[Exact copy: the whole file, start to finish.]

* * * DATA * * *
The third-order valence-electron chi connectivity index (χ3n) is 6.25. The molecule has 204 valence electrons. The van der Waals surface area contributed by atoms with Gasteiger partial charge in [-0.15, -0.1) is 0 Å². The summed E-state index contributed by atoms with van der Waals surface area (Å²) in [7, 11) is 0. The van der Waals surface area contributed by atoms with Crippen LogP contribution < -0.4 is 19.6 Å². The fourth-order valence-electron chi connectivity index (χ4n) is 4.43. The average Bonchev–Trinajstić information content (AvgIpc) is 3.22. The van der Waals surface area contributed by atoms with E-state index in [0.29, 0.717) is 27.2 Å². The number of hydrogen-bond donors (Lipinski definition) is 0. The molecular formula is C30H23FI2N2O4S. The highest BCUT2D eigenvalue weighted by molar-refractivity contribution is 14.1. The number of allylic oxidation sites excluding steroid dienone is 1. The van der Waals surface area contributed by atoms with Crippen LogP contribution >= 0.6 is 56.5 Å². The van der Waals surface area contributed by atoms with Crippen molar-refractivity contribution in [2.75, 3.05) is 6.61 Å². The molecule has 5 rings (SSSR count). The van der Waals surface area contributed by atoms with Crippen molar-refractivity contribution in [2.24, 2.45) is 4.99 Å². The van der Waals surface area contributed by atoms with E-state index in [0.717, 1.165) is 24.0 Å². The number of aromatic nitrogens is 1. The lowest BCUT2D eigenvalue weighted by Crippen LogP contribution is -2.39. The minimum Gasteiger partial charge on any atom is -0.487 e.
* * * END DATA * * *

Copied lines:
The third-order valence-electron chi connectivity index (χ3n) is 6.25. The molecule has 204 valence electrons. The van der Waals surface area contributed by atoms with Gasteiger partial charge in [-0.15, -0.1) is 0 Å². The summed E-state index contributed by atoms with van der Waals surface area (Å²) in [7, 11) is 0. The van der Waals surface area contributed by atoms with Crippen LogP contribution < -0.4 is 19.6 Å². The fourth-order valence-electron chi connectivity index (χ4n) is 4.43. The average Bonchev–Trinajstić information content (AvgIpc) is 3.22. The van der Waals surface area contributed by atoms with E-state index in [0.29, 0.717) is 27.2 Å². The number of hydrogen-bond donors (Lipinski definition) is 0. The molecular formula is C30H23FI2N2O4S. The highest BCUT2D eigenvalue weighted by molar-refractivity contribution is 14.1. The number of allylic oxidation sites excluding steroid dienone is 1. The van der Waals surface area contributed by atoms with Crippen LogP contribution >= 0.6 is 56.5 Å². The van der Waals surface area contributed by atoms with Crippen molar-refractivity contribution in [2.75, 3.05) is 6.61 Å². The molecule has 5 rings (SSSR count). The van der Waals surface area contributed by atoms with Crippen molar-refractivity contribution in [2.24, 2.45) is 4.99 Å². The van der Waals surface area contributed by atoms with E-state index in [0.717, 1.165) is 24.0 Å². The number of aromatic nitrogens is 1. The lowest BCUT2D eigenvalue weighted by Crippen LogP contribution is -2.39. The minimum Gasteiger partial charge on any atom is -0.487 e.